Company connecting people with self-care and counsellors trails four-day week.
Memiah, which connects people with self-care information and counsellors, began a four-day week trial in March 2019. The trial, which will last for six months, aims to find out if shorter working hours can improve staff health and happiness while maintaining or improving productivity. Staff will work a 32-hour week with no loss of pay.
Memiah PR manager Amie Sparrow said: “Our study has just begun, and we expect to uncover many findings about productivity, stress, and mental health. However, we’re already noticing a shift in thinking amongst employees. Surprisingly, several of my colleagues’ first reaction to the study was that they didn’t know what they would do with an extra day off work, which shows how deeply ingrained the five-day working week is in our culture, which tends to revolve completely around work.”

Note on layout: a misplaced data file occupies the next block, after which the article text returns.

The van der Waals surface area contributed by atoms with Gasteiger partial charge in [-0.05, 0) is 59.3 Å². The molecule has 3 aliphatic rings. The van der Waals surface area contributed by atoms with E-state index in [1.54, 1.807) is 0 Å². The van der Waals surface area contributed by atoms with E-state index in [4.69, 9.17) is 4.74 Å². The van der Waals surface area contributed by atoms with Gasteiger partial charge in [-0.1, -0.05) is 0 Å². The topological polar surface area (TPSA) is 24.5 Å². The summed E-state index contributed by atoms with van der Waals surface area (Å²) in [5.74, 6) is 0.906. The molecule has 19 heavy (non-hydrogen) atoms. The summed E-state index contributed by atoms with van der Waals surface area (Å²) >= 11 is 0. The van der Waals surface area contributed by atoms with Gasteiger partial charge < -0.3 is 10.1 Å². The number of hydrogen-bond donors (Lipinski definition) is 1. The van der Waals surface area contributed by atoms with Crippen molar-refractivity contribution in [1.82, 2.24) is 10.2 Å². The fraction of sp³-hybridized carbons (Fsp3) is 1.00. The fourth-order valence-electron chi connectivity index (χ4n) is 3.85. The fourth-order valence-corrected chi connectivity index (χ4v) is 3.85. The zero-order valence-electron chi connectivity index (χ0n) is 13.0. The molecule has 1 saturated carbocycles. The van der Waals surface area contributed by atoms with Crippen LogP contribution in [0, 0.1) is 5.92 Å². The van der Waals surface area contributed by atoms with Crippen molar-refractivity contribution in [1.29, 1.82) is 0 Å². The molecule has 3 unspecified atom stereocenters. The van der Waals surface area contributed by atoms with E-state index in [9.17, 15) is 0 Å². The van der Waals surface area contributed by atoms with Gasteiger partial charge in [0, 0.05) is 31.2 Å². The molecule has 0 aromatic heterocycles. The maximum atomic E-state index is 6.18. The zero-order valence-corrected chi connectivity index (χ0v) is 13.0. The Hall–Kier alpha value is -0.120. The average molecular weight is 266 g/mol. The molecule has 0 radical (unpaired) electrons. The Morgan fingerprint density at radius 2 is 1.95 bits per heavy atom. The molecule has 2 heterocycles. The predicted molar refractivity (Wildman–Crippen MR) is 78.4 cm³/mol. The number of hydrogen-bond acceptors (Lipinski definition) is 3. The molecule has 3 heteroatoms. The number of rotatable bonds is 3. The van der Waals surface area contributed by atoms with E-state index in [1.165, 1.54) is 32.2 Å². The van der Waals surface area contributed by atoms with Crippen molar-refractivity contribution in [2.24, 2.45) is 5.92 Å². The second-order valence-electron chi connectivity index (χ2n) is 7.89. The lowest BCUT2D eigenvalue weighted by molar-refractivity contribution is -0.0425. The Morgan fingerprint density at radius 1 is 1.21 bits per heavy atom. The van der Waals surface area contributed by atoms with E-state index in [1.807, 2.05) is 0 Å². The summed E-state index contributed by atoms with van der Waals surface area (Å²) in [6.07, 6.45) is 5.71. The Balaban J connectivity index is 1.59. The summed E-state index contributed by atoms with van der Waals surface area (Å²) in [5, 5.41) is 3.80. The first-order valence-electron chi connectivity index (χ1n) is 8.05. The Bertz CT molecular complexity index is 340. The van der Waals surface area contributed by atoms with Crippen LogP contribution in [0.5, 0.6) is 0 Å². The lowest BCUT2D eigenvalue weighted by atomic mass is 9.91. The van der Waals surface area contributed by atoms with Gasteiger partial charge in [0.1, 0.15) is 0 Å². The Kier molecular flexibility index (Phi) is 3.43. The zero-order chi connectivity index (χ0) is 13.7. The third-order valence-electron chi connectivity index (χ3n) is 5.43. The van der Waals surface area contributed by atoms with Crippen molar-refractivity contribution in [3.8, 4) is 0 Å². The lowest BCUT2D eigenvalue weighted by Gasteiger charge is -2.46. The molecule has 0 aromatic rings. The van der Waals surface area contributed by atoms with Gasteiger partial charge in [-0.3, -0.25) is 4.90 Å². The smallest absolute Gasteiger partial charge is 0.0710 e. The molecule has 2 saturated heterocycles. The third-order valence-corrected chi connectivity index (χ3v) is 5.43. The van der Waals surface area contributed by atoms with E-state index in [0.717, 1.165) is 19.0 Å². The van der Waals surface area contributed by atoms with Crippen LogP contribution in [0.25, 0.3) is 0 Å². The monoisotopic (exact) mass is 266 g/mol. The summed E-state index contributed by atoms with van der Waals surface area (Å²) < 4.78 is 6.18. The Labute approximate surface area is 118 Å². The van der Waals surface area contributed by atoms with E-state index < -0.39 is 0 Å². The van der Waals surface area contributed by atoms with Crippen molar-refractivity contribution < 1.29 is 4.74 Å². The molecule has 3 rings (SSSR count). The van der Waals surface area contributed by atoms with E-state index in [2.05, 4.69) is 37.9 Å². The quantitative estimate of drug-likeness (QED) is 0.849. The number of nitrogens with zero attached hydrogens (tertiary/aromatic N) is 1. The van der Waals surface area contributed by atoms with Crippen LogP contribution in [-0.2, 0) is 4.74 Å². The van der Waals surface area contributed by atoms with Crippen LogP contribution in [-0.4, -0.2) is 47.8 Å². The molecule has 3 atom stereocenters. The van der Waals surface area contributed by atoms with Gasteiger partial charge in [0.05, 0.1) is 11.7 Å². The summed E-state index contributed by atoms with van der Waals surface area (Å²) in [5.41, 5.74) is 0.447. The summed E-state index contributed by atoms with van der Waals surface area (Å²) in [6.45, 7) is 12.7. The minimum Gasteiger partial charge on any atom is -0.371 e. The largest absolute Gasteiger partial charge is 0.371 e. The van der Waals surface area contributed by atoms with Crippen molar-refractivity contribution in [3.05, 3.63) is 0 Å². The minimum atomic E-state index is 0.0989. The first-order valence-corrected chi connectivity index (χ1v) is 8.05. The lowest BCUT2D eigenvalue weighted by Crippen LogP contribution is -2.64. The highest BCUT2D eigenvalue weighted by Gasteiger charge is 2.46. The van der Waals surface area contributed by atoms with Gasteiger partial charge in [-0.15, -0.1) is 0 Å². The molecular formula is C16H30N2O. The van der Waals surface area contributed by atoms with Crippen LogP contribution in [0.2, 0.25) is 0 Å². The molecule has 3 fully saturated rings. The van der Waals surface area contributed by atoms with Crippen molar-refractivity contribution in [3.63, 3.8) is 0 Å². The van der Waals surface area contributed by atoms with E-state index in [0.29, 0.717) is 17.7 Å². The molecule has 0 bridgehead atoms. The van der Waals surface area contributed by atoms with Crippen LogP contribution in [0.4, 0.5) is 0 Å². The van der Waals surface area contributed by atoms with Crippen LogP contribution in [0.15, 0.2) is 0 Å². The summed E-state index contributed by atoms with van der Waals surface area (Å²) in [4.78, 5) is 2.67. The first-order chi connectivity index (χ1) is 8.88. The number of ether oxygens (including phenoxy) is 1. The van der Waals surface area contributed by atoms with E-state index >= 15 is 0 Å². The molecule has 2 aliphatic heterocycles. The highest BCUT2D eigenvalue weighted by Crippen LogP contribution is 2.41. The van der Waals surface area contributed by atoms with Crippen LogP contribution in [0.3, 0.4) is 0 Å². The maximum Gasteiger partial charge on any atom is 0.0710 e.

Tags Shorter working week
New rules needed
Policies that can help unleash the potential of this or similar initiatives across the UK.
Increase statutory paid leave
If pay is protected, increased leisure time for workers will boost demand and life satisfaction.
Replace GDP with better measures of national success
Better headline indicators – that reflect the things we really want – are essential for better policymaking.
Boost the power of trade unions
Stronger unions will counter the UK's low pay, low productivity economy.
Prototype shorter working hours in the public sector
Run shorter working week trials in the public sector as experiments to improve wellbeing and productivity.